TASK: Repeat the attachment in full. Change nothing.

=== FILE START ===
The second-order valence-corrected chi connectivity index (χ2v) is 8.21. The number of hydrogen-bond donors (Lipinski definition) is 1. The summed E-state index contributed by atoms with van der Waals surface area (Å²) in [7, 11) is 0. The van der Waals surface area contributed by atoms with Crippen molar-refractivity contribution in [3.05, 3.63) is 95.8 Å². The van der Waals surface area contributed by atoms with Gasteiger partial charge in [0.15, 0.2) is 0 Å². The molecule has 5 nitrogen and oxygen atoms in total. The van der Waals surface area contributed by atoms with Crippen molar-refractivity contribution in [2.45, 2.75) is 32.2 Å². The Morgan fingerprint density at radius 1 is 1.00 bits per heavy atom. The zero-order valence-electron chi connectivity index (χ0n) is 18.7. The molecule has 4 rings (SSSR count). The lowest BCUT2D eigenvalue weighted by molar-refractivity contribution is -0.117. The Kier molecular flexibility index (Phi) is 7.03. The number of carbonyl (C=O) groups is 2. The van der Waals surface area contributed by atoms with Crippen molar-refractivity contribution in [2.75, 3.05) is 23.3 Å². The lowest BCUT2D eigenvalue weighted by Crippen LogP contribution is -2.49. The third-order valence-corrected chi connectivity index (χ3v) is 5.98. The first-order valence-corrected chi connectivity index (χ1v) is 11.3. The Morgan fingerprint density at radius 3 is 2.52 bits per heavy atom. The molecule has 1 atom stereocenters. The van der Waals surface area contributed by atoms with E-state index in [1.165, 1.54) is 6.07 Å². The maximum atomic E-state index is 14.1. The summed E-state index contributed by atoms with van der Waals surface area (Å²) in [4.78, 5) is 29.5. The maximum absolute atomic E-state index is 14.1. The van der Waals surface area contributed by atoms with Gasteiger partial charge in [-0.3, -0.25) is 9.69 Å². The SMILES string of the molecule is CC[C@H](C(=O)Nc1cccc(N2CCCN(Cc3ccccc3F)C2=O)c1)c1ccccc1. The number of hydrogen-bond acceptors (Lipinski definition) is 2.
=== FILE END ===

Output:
The second-order valence-corrected chi connectivity index (χ2v) is 8.21. The number of hydrogen-bond donors (Lipinski definition) is 1. The summed E-state index contributed by atoms with van der Waals surface area (Å²) in [7, 11) is 0. The van der Waals surface area contributed by atoms with Crippen molar-refractivity contribution in [3.05, 3.63) is 95.8 Å². The van der Waals surface area contributed by atoms with Gasteiger partial charge in [0.15, 0.2) is 0 Å². The molecule has 5 nitrogen and oxygen atoms in total. The van der Waals surface area contributed by atoms with Crippen molar-refractivity contribution in [2.45, 2.75) is 32.2 Å². The Morgan fingerprint density at radius 1 is 1.00 bits per heavy atom. The zero-order valence-electron chi connectivity index (χ0n) is 18.7. The molecule has 4 rings (SSSR count). The lowest BCUT2D eigenvalue weighted by molar-refractivity contribution is -0.117. The Kier molecular flexibility index (Phi) is 7.03. The number of carbonyl (C=O) groups is 2. The van der Waals surface area contributed by atoms with Crippen molar-refractivity contribution in [2.75, 3.05) is 23.3 Å². The lowest BCUT2D eigenvalue weighted by Crippen LogP contribution is -2.49. The third-order valence-corrected chi connectivity index (χ3v) is 5.98. The first-order valence-corrected chi connectivity index (χ1v) is 11.3. The Morgan fingerprint density at radius 3 is 2.52 bits per heavy atom. The molecule has 1 atom stereocenters. The van der Waals surface area contributed by atoms with E-state index in [1.165, 1.54) is 6.07 Å². The maximum atomic E-state index is 14.1. The summed E-state index contributed by atoms with van der Waals surface area (Å²) in [4.78, 5) is 29.5. The maximum absolute atomic E-state index is 14.1. The van der Waals surface area contributed by atoms with Gasteiger partial charge in [-0.3, -0.25) is 9.69 Å². The SMILES string of the molecule is CC[C@H](C(=O)Nc1cccc(N2CCCN(Cc3ccccc3F)C2=O)c1)c1ccccc1. The number of hydrogen-bond acceptors (Lipinski definition) is 2.